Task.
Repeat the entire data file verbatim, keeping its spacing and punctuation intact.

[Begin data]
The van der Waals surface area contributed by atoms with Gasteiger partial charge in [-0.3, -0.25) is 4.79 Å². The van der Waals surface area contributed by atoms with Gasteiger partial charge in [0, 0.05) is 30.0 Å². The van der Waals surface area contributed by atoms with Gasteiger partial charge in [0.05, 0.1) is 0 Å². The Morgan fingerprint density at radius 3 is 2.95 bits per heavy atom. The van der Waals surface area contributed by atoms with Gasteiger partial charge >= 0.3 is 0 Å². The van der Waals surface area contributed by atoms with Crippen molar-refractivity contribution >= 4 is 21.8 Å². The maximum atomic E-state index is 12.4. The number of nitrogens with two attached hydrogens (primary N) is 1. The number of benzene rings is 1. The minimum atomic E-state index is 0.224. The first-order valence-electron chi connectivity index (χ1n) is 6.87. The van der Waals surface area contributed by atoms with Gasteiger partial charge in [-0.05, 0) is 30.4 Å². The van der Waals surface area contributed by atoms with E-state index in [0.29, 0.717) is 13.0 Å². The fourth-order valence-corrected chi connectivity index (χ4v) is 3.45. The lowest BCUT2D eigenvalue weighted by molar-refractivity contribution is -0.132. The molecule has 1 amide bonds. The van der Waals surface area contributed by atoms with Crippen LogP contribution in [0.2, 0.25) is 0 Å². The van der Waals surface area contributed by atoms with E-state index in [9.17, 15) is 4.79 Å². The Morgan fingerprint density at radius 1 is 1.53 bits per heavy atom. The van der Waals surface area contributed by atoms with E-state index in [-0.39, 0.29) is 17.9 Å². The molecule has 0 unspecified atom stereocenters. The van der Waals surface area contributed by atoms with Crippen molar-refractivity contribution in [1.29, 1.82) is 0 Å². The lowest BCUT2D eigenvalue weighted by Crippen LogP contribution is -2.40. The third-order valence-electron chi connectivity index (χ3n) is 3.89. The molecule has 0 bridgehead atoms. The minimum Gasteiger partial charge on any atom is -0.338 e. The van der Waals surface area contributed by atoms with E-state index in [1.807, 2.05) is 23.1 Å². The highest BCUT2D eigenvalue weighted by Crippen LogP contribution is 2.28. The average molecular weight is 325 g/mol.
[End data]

The van der Waals surface area contributed by atoms with Gasteiger partial charge in [-0.3, -0.25) is 4.79 Å². The van der Waals surface area contributed by atoms with Gasteiger partial charge in [0, 0.05) is 30.0 Å². The van der Waals surface area contributed by atoms with Gasteiger partial charge in [0.05, 0.1) is 0 Å². The Morgan fingerprint density at radius 3 is 2.95 bits per heavy atom. The van der Waals surface area contributed by atoms with Gasteiger partial charge >= 0.3 is 0 Å². The van der Waals surface area contributed by atoms with Crippen molar-refractivity contribution >= 4 is 21.8 Å². The maximum atomic E-state index is 12.4. The number of nitrogens with two attached hydrogens (primary N) is 1. The number of benzene rings is 1. The minimum atomic E-state index is 0.224. The first-order valence-electron chi connectivity index (χ1n) is 6.87. The van der Waals surface area contributed by atoms with Gasteiger partial charge in [-0.05, 0) is 30.4 Å². The van der Waals surface area contributed by atoms with E-state index in [0.29, 0.717) is 13.0 Å². The fourth-order valence-corrected chi connectivity index (χ4v) is 3.45. The lowest BCUT2D eigenvalue weighted by molar-refractivity contribution is -0.132. The molecule has 1 amide bonds. The van der Waals surface area contributed by atoms with Crippen LogP contribution in [0.2, 0.25) is 0 Å². The van der Waals surface area contributed by atoms with E-state index in [9.17, 15) is 4.79 Å². The Morgan fingerprint density at radius 1 is 1.53 bits per heavy atom. The van der Waals surface area contributed by atoms with E-state index in [-0.39, 0.29) is 17.9 Å². The molecule has 0 unspecified atom stereocenters. The van der Waals surface area contributed by atoms with Crippen molar-refractivity contribution in [1.29, 1.82) is 0 Å². The lowest BCUT2D eigenvalue weighted by Crippen LogP contribution is -2.40. The third-order valence-electron chi connectivity index (χ3n) is 3.89. The molecule has 0 bridgehead atoms. The minimum Gasteiger partial charge on any atom is -0.338 e. The van der Waals surface area contributed by atoms with E-state index in [1.807, 2.05) is 23.1 Å². The highest BCUT2D eigenvalue weighted by Crippen LogP contribution is 2.28. The average molecular weight is 325 g/mol.